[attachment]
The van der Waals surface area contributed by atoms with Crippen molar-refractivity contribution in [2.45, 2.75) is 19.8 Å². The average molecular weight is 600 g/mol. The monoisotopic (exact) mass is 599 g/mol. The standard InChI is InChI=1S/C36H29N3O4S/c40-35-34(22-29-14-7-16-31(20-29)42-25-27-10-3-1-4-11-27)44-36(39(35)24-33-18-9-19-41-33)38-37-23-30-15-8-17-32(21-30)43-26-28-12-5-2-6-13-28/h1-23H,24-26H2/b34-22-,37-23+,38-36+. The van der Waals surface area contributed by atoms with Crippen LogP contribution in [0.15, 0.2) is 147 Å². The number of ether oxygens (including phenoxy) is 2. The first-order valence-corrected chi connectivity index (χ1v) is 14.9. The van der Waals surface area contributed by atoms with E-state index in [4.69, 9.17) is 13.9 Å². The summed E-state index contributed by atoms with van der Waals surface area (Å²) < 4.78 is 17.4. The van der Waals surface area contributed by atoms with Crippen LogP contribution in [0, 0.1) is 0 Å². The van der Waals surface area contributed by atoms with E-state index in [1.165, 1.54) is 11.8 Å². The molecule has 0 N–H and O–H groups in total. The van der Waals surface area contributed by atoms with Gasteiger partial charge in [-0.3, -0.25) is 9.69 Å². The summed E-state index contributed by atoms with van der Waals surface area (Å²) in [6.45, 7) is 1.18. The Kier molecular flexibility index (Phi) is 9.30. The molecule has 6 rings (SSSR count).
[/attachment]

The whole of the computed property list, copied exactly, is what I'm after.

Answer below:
The van der Waals surface area contributed by atoms with Crippen molar-refractivity contribution in [2.45, 2.75) is 19.8 Å². The average molecular weight is 600 g/mol. The monoisotopic (exact) mass is 599 g/mol. The standard InChI is InChI=1S/C36H29N3O4S/c40-35-34(22-29-14-7-16-31(20-29)42-25-27-10-3-1-4-11-27)44-36(39(35)24-33-18-9-19-41-33)38-37-23-30-15-8-17-32(21-30)43-26-28-12-5-2-6-13-28/h1-23H,24-26H2/b34-22-,37-23+,38-36+. The van der Waals surface area contributed by atoms with Crippen LogP contribution in [0.15, 0.2) is 147 Å². The number of ether oxygens (including phenoxy) is 2. The first-order valence-corrected chi connectivity index (χ1v) is 14.9. The van der Waals surface area contributed by atoms with E-state index in [4.69, 9.17) is 13.9 Å². The summed E-state index contributed by atoms with van der Waals surface area (Å²) < 4.78 is 17.4. The van der Waals surface area contributed by atoms with Crippen LogP contribution in [0, 0.1) is 0 Å². The van der Waals surface area contributed by atoms with E-state index in [1.165, 1.54) is 11.8 Å². The molecule has 0 N–H and O–H groups in total. The van der Waals surface area contributed by atoms with Gasteiger partial charge in [-0.3, -0.25) is 9.69 Å². The summed E-state index contributed by atoms with van der Waals surface area (Å²) in [6.45, 7) is 1.18. The Kier molecular flexibility index (Phi) is 9.30. The molecule has 6 rings (SSSR count).